﻿ Line theory: Calculation stage 1 tension forces

# Line theory: Calculation stage 1 tension forces

Firstly the tensions in the segments are calculated. To do this, OrcaFlex calculates the distance (and its rate of change) between the nodes at the ends of the segment, and the segment axial direction $\vec{s}_\mathrm{z}$, the unit vector in the direction joining the two nodes.

The tension in the axial spring-damper at the centre of each segment is the vector, in direction $\vec{s}_\mathrm{z}$, whose magnitude is given by the effective tension $\Te$ $$\Te = \Tw + (\po\ao - \peei\ai)$$ where

$\Tw=$ wall tension, as defined below

$\peei, \po=$ internal pressure and external pressure, respectively

$\ai, \ao=$ internal and external cross sectional stress areas, respectively.

### Linear axial stiffness

In the case of linear axial stiffness, the wall tension $\Tw$ is made up of the following contributions \begin{align} \Tw &= \EA\ \epsilon & &\text{(axial stiffness)} \\ &- 2\ \nu\ (\po\ao - \peei\ai) & &\text{(external and internal pressure via the Poisson ratio effect)} \\ &+ k_\mathrm{tt}\ \frac{\tau}{l_0} & &\text{(torque coupling)} \\ &+ \EA\ c\ \ODt{l}\ \frac{1}{l_0} & &\text{(axial damping)} \label{C_linear} \end{align} Here,

$\EA=$ axial stiffness of the line, as given on the line types form (= effective Young's modulus $\times$ cross section area)

$\epsilon = \text{total mean axial strain} = (l-\lambda l_0)/(\lambda l_0)$

$l=$ instantaneous length of segment

$\lambda=$ expansion factor of segment

$l_0=$ unstretched length of segment

$\nu=$ Poisson ratio

$k_\mathrm{tt}=$ tension / torque coupling

$\tau=$ segment twist angle (in radians)

$c=$ damping coefficient, in seconds, as defined below

$\ODt{l}=$ rate of increase of length.

 Notes: The effective tension, $\Te$, can be negative, indicating effective compression. The tension / torque coupling term is only included when the line includes torsion.

### Nonlinear axial stiffness

When the axial stiffness is nonlinear then those components of the wall tension involving axial stiffness differ accordingly \begin{align} \Tw &= \Tw^\textrm{air}(\epsilon) & &\text{(axial stiffness)} \\ &- 2\ \nu\ (\po\ao - \peei\ai) & &\text{(external and internal pressure via the Poisson ratio effect)} \\ &+ k_\mathrm{tt}\ \frac{\tau}{l_0} & &\text{(torque coupling)} \\ &+ \EA_\textrm{nom}\ c\ \ODt{l}\ \frac{1}{l_0} & &\text{(axial damping)} \label{C_nonlinear} \end{align} where we introduce the terms

$\Tw^\textrm{air}(\epsilon)$, the function relating the total mean axial strain to wall tension in air, without twist, i.e. the contribution from axial stiffness alone, as specified by the variable data source defining axial stiffness

$\EA_\textrm{nom}$ is the nominal axial stiffness

The variable data source providing $\Tw^\textrm{air}(\epsilon)$ can optionally be interpreted hysteretically. In the non-hysteretic case, the data are applied using a simple elastic model and $\Tw^\textrm{air}(\epsilon)$ relates the tension to instantaneous strain, without any allowance made for the strain history. In the hysteretic case, the model includes hysteresis effects, i.e. it depends on the history of the strain which has been applied. The model used is directly analogous to the one used for hysteretic bending. The independent variable in the hysteretic bending model is curvature, whereas for axial stiffness the independent variable is strain; similarly, the dependent variable in the bending model is bend moment, whereas for axial stiffness it is tension.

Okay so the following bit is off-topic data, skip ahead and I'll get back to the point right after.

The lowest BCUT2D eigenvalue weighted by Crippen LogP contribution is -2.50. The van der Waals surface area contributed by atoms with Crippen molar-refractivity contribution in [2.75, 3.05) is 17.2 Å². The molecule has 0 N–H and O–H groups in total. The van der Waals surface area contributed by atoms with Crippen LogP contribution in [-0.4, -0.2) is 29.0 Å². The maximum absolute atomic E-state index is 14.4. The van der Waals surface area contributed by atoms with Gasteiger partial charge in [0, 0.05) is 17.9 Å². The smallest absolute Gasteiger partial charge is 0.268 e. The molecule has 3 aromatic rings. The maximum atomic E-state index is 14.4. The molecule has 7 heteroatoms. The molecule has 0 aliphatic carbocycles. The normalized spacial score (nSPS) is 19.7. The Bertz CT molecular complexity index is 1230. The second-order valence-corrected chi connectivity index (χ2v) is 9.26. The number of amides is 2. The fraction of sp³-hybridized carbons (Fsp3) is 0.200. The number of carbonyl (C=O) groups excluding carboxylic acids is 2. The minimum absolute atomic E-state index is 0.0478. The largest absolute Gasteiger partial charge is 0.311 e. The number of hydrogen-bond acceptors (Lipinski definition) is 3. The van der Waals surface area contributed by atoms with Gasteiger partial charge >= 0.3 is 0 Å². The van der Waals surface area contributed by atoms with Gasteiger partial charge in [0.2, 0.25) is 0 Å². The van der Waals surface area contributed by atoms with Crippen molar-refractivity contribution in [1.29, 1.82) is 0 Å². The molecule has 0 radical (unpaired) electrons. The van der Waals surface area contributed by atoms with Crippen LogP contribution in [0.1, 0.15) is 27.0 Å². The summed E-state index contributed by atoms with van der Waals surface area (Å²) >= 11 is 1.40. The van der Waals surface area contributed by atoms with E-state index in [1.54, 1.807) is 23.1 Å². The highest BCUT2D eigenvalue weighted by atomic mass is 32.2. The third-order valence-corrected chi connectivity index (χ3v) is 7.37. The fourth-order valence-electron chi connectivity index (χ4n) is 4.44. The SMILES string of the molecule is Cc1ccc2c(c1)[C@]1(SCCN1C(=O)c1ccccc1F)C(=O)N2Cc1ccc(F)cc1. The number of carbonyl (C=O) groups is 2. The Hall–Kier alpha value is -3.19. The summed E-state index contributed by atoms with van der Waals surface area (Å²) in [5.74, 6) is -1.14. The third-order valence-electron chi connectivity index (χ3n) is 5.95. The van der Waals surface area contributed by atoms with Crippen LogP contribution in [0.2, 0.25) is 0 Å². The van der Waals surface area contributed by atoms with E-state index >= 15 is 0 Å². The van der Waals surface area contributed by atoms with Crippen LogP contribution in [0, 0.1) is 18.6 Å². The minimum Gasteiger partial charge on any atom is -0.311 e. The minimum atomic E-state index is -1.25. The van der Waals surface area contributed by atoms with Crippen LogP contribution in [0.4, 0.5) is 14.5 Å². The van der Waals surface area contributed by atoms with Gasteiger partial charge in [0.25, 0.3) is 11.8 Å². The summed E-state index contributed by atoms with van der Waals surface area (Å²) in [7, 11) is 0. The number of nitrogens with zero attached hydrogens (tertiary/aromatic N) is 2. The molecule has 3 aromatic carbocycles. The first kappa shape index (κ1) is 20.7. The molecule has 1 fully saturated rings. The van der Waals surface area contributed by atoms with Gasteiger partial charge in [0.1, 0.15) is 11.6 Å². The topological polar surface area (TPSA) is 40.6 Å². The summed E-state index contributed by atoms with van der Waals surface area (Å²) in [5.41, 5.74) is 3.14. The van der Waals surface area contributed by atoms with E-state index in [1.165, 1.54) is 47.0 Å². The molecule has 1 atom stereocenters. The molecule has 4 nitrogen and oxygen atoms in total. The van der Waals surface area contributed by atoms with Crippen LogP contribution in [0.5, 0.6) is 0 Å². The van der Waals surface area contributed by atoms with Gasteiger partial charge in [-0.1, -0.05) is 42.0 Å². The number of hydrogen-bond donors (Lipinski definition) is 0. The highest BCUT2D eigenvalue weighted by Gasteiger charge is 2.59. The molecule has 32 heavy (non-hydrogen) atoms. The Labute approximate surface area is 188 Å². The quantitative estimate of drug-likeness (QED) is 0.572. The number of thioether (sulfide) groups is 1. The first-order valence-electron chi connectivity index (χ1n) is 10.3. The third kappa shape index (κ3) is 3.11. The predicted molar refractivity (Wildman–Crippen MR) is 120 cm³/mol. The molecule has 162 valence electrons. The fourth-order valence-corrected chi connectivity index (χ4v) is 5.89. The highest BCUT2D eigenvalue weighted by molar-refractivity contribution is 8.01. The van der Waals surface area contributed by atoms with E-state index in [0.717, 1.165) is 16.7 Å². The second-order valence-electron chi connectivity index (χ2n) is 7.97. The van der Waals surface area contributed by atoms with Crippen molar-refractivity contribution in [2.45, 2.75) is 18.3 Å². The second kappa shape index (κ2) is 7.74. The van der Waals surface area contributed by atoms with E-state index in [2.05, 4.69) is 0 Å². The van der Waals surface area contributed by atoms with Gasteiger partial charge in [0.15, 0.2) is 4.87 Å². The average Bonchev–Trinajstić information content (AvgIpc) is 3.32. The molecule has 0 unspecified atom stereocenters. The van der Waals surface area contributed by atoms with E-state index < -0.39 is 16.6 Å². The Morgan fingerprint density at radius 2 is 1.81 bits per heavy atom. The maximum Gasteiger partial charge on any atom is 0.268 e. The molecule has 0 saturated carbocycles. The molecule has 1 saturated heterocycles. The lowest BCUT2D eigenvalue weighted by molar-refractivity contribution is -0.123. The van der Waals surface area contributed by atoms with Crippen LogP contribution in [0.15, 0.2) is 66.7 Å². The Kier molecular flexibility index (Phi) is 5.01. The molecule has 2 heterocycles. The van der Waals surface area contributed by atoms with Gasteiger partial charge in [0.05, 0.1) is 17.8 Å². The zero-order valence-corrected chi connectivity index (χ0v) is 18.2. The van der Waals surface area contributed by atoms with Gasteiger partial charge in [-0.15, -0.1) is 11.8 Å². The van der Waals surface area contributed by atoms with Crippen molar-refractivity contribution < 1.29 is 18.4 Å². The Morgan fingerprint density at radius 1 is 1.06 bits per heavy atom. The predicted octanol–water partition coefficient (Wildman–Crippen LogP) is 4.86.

For nonlinear elastic or nonlinear hysteretic axial stiffness, $\EA_\textrm{nom}$ is defined to be the axial stiffness at zero strain.

Alternatively, $\Tw^\textrm{air}(\epsilon)$ can be defined using an external function. In this case, the external function is given the explicit opportunity to provide a nominal stiffness.

### Tension force

For any case within the linear or nonlinear axial stiffness behaviour, the calculated effective tension force vector is then applied (with opposite signs) to the nodes at each end of the segment. Each mid-node therefore receives two tension forces, one from each of the segments on either side of it.

### Damping coefficient $c$

The damping coefficient $c$ in the contributions (\ref{C_linear}) and (\ref{C_nonlinear}) above represents the numerical damping in the line. It is calculated from the formula $$c = \frac{\lambda_\mathrm{a}}{100}\ c_\textrm{crit}$$ where

$\lambda_\mathrm{a}=$ target tension damping, as specified on the general data form

$c_\textrm{crit} = \sqrt{\frac{2ml_0}{\EA}}$ is the critical damping value for a segment

$m=$ segment mass, including contents but not the mass of any attachments.

 Notes: This numerical damping term is only included when using the explicit integration scheme. The implicit integration scheme includes in-built numerical damping. If the axial stiffness is nonlinear then we use the nominal axial stiffness $\EA_\textrm{nom}$ in the formula for $c_\textrm{crit}$.